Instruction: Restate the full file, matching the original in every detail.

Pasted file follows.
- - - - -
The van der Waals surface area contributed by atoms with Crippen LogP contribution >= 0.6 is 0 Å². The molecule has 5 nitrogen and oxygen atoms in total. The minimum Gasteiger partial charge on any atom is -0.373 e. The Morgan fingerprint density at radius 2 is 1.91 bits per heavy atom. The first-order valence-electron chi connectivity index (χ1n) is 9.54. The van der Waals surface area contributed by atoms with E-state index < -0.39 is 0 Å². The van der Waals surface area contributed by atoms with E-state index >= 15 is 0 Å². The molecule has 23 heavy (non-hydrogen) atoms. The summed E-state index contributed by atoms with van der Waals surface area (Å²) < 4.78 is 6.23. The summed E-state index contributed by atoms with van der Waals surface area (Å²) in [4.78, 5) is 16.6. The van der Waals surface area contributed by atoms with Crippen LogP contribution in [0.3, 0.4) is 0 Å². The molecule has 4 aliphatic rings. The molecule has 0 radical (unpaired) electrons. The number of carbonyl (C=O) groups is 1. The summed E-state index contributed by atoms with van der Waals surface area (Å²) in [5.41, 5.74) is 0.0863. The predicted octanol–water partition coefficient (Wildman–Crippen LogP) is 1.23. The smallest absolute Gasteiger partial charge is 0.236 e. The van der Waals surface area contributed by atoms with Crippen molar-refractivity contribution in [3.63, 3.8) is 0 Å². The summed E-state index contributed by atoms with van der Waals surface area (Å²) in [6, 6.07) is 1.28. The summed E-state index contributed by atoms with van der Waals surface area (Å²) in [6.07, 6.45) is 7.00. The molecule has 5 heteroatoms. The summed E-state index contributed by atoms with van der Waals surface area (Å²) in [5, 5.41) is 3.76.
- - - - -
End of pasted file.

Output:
The van der Waals surface area contributed by atoms with Crippen LogP contribution >= 0.6 is 0 Å². The molecule has 5 nitrogen and oxygen atoms in total. The minimum Gasteiger partial charge on any atom is -0.373 e. The Morgan fingerprint density at radius 2 is 1.91 bits per heavy atom. The first-order valence-electron chi connectivity index (χ1n) is 9.54. The van der Waals surface area contributed by atoms with E-state index < -0.39 is 0 Å². The van der Waals surface area contributed by atoms with E-state index >= 15 is 0 Å². The molecule has 23 heavy (non-hydrogen) atoms. The summed E-state index contributed by atoms with van der Waals surface area (Å²) < 4.78 is 6.23. The summed E-state index contributed by atoms with van der Waals surface area (Å²) in [4.78, 5) is 16.6. The van der Waals surface area contributed by atoms with Crippen LogP contribution in [0.3, 0.4) is 0 Å². The molecule has 4 aliphatic rings. The molecule has 0 radical (unpaired) electrons. The number of carbonyl (C=O) groups is 1. The summed E-state index contributed by atoms with van der Waals surface area (Å²) in [5.41, 5.74) is 0.0863. The predicted octanol–water partition coefficient (Wildman–Crippen LogP) is 1.23. The smallest absolute Gasteiger partial charge is 0.236 e. The van der Waals surface area contributed by atoms with Crippen molar-refractivity contribution in [3.63, 3.8) is 0 Å². The summed E-state index contributed by atoms with van der Waals surface area (Å²) in [6, 6.07) is 1.28. The summed E-state index contributed by atoms with van der Waals surface area (Å²) in [6.07, 6.45) is 7.00. The molecule has 5 heteroatoms. The summed E-state index contributed by atoms with van der Waals surface area (Å²) in [5, 5.41) is 3.76.